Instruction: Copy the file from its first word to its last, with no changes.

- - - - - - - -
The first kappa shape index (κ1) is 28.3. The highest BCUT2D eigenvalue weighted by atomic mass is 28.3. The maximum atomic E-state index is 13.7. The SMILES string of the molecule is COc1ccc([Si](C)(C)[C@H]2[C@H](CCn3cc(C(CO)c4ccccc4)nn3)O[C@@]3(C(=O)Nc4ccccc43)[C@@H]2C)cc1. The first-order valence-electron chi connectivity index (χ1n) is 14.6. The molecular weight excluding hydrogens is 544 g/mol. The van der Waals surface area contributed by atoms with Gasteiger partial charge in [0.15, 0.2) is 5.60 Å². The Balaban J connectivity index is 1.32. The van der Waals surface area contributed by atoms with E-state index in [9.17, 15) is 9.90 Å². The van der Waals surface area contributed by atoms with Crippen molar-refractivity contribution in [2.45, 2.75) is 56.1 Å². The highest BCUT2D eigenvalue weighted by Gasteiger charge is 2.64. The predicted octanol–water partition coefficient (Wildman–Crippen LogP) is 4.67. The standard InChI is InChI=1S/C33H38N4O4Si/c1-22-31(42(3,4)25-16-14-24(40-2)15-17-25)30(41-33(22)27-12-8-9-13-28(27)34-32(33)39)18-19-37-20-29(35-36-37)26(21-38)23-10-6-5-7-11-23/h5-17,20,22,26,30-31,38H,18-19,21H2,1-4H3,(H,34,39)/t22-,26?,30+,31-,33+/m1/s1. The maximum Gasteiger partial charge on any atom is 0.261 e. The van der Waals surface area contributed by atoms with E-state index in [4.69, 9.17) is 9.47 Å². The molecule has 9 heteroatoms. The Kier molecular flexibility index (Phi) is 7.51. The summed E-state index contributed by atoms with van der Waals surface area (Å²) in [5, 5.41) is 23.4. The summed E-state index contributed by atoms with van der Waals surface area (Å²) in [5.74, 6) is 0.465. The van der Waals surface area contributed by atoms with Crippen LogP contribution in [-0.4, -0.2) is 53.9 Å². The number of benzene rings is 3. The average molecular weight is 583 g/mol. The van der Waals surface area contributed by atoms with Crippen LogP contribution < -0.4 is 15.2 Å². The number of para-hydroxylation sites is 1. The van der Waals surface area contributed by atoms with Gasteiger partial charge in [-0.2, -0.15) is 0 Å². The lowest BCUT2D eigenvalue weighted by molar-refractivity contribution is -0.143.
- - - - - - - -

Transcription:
The first kappa shape index (κ1) is 28.3. The highest BCUT2D eigenvalue weighted by atomic mass is 28.3. The maximum atomic E-state index is 13.7. The SMILES string of the molecule is COc1ccc([Si](C)(C)[C@H]2[C@H](CCn3cc(C(CO)c4ccccc4)nn3)O[C@@]3(C(=O)Nc4ccccc43)[C@@H]2C)cc1. The first-order valence-electron chi connectivity index (χ1n) is 14.6. The molecular weight excluding hydrogens is 544 g/mol. The van der Waals surface area contributed by atoms with Gasteiger partial charge in [0.15, 0.2) is 5.60 Å². The Balaban J connectivity index is 1.32. The van der Waals surface area contributed by atoms with E-state index in [9.17, 15) is 9.90 Å². The van der Waals surface area contributed by atoms with Crippen molar-refractivity contribution in [2.45, 2.75) is 56.1 Å². The highest BCUT2D eigenvalue weighted by Gasteiger charge is 2.64. The predicted octanol–water partition coefficient (Wildman–Crippen LogP) is 4.67. The standard InChI is InChI=1S/C33H38N4O4Si/c1-22-31(42(3,4)25-16-14-24(40-2)15-17-25)30(41-33(22)27-12-8-9-13-28(27)34-32(33)39)18-19-37-20-29(35-36-37)26(21-38)23-10-6-5-7-11-23/h5-17,20,22,26,30-31,38H,18-19,21H2,1-4H3,(H,34,39)/t22-,26?,30+,31-,33+/m1/s1. The maximum Gasteiger partial charge on any atom is 0.261 e. The van der Waals surface area contributed by atoms with E-state index in [4.69, 9.17) is 9.47 Å². The molecule has 9 heteroatoms. The Kier molecular flexibility index (Phi) is 7.51. The summed E-state index contributed by atoms with van der Waals surface area (Å²) in [5, 5.41) is 23.4. The summed E-state index contributed by atoms with van der Waals surface area (Å²) in [5.74, 6) is 0.465. The van der Waals surface area contributed by atoms with Crippen LogP contribution in [-0.4, -0.2) is 53.9 Å². The number of benzene rings is 3. The average molecular weight is 583 g/mol. The van der Waals surface area contributed by atoms with Crippen LogP contribution < -0.4 is 15.2 Å². The number of para-hydroxylation sites is 1. The van der Waals surface area contributed by atoms with Gasteiger partial charge in [-0.2, -0.15) is 0 Å². The lowest BCUT2D eigenvalue weighted by molar-refractivity contribution is -0.143.